Objective: To emphasize for learners that the Sabbath is not just about one day a week, but that it is a pattern of God's gracious intrusions into our sphere.

>b>Sample mini-lecture
In this text from Exodus 23, notice what gets to rest now every seven years and for whose benefit this rest exists! The land gets to rest. Every seven years fields, vineyards and orchards were given rest. This was for the renewal of those fields, vineyards and orchards.

But who was to benefit? The "poor of your people" and "the wild animals." So notice again the connection between God's gracious and intrusive commandments and God's principle of justice. God commanded rest for the land for the sake of the poor! How else would the poor eat, after all?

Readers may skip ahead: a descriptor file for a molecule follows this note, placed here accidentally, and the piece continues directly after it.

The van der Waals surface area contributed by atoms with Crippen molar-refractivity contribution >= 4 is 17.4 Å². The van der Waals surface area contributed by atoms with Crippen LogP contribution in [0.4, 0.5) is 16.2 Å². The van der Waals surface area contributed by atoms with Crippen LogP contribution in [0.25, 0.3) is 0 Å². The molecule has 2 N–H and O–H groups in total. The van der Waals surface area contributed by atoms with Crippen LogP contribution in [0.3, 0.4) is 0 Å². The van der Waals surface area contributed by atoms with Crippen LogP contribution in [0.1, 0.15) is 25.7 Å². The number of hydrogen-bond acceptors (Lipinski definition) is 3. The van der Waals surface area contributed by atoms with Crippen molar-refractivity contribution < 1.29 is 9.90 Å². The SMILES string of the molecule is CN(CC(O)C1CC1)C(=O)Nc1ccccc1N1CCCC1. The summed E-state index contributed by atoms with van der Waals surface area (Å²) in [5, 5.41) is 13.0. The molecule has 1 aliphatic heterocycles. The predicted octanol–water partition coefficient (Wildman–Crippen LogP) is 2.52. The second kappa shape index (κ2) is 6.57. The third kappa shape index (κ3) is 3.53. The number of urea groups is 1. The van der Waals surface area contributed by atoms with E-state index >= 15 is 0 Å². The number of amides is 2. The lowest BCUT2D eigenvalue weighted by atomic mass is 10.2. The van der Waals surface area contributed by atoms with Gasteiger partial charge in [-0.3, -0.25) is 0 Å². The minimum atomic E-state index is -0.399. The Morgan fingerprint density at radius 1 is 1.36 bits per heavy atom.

And there is a sense also of ecology here, a sense that God cares about nature and creatures outside of the human sphere. As we human beings fulfill God's command to subdue the earth (Genesis 1), we are to do so in way that cares for the wild animals -- we are to provide for them, as God commands here in Exodus 23. God's concern for the poor is seen in other laws from the first five books of the Bible, also. In Deuteronomy 24:19-22, God uses language very similar to what we have seen in the Sabbath laws to speak of provision for the poor: "When you reap your harvest in your field and forget a sheaf in the field, you shall not go back to get it; it shall be left for the alien, the orphan, and the widow, so that the LORD your God may bless you in all your undertakings. 20 When you beat your olive trees, do not strip what is left; it shall be for the alien, the orphan, and the widow. 21 When you gather the grapes of your vineyard, do not glean what is left; it shall be for the alien, the orphan, and the widow. 22 Remember that you were a slave in the land of Egypt; therefore I am commanding you to do this."

V. Fourth text